On the morning of 10 June, aid groups operating in the annexe were informed that they would not be able to enter for a two-week period during the registrations. The groups said they were also told the families would receive only bread and water during that time.

Women inside the camp have repeatedly accused the facility’s Kurdish-led authorities of withholding aid as a form of punishment. Humanitarian workers say they sometimes struggle to operate inside the annexe, and that some workers have been attacked by the women.

Family members and human rights groups say questions over the women’s role with the Islamic State should be determined in court, not presumed

In a video filmed this month, shared by Mironova, a woman in a full black face and body covering addresses the camera as a water truck trundles away in the background.

“Drove by,” she says in Russian. “Didn’t stop. Didn’t pour water. Still waiting.”

As the camp was sealed off for the registration drive, guards led the women off in groups, according to family members of the women, humanitarian organisations and researchers. Australian and Canadian nationals were registered using biometric systems provided by the US-led coalition. Some Russian-speakers were recorded, too.

“Some of these women are still active Isis members who need to be identified and removed from the civilian setting,” says US Army Col Myles Caggins, a spokesman for the coalition. He says the information was to be added to an electronic database used by international law enforcement and intelligence officials.

The Kurdish-led administration did not respond to requests for comment. The coalition says 2,900 biometric tests and 8,000 DNA samples were collected. Their immediate usage was not clear.

Family members and human rights groups say questions over the women’s role with the Islamic State should be determined in court, not presumed. They also say thousands of children across the camps have been traumatized from years of war, with scant access to education.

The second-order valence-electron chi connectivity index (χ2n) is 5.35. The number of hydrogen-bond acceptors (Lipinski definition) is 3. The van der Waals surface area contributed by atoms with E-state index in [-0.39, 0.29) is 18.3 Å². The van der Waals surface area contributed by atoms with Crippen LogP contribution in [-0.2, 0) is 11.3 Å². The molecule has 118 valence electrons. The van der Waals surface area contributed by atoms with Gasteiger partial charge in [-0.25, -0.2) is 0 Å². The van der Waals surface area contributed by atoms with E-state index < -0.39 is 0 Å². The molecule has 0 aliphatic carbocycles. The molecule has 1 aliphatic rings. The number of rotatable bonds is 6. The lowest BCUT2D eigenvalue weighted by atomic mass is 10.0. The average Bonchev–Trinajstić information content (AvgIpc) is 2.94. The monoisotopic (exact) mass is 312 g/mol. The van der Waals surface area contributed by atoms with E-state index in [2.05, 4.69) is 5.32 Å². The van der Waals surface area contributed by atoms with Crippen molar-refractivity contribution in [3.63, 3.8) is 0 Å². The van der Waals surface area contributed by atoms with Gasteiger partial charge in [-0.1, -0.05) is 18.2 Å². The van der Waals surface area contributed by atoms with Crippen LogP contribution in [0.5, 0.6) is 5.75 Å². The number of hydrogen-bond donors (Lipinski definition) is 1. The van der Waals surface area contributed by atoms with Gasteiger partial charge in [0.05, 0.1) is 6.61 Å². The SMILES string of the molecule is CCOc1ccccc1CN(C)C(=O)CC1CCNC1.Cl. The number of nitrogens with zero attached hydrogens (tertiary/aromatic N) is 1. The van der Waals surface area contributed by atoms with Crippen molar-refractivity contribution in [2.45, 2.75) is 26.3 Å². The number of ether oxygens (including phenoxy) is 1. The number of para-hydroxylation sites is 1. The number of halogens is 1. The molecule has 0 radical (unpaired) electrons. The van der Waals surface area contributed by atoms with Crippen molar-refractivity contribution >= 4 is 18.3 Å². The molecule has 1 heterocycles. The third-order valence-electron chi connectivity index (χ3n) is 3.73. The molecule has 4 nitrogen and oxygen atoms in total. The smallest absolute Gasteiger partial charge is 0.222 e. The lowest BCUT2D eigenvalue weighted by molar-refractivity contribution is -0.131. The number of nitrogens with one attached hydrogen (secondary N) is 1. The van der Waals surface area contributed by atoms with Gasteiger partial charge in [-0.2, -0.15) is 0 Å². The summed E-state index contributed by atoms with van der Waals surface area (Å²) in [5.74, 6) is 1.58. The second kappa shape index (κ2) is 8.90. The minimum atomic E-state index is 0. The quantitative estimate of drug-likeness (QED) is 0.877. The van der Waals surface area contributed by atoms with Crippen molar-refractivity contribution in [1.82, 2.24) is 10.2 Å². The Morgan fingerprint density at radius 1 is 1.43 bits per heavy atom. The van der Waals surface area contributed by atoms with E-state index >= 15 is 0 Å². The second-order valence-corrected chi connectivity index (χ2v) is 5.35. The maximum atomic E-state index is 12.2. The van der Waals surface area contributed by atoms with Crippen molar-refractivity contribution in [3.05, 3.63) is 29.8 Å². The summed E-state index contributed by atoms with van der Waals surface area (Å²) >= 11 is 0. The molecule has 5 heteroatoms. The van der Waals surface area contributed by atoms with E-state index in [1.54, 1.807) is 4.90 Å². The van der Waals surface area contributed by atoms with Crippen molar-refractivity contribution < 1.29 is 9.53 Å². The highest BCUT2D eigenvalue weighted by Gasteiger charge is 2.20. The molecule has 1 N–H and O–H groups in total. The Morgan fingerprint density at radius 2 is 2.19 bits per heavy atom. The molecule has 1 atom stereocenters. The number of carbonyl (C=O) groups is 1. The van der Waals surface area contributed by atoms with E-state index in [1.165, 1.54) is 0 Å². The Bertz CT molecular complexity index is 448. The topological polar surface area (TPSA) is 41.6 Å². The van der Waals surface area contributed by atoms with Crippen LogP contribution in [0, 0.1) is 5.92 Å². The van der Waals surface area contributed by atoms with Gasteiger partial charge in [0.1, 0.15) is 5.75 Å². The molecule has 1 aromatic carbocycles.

In al-Hol, children are everywhere. Many have lost fathers to the war or prison. Some sit alone in what shade they can find. Laughter is rare. Small boys play with homemade toy guys, appearing to replicate the body language of fighters they saw defending the Islamic State.

“Countries need to accept responsibility for their own nationals present in these detention facilities in Syria,” says Dareen Khalifa, an analyst at the International Crisis Group. “They should urgently repatriate vulnerable children and investigate the possibility of returning whole family units.”

In interviews with reporters visiting al-Hol last year, dozens of women described a hard-line contingent who were seeking to replicate the caliphate’s brutal rule.

They argued that their own stories were complex. Some say they have travelled to the caliphate in the belief that it would be a perfect Islamic government, but grew disillusioned by its brutality and were unable to escape. Some say they arrived as teenagers and were not able to understand the gravity of their decision. Others say they had been coerced to join by abusive partners.

It was not possible to independently verify their accounts.

The women worried about their children’s futures. “There’s no life here, you know,” says a Dutch woman who identified herself as Bint Fatma, a nickname. She says she had told her 5-year-old son that they probably would be separated by authorities upon return to Holland. “I need to prepare him,” she said.

The International Committee of the Red Cross on Friday urged countries to prioritise their child nationals. France last week announced the return of 10 children – officials say they were handed over to judicial authorities and were in the care of social services.

“No matter the crimes their parents may have committed,” Khalifa says, “children who are in makeshift camps in northeastern Syria are innocent victims of the conflict.”

© The Washington Post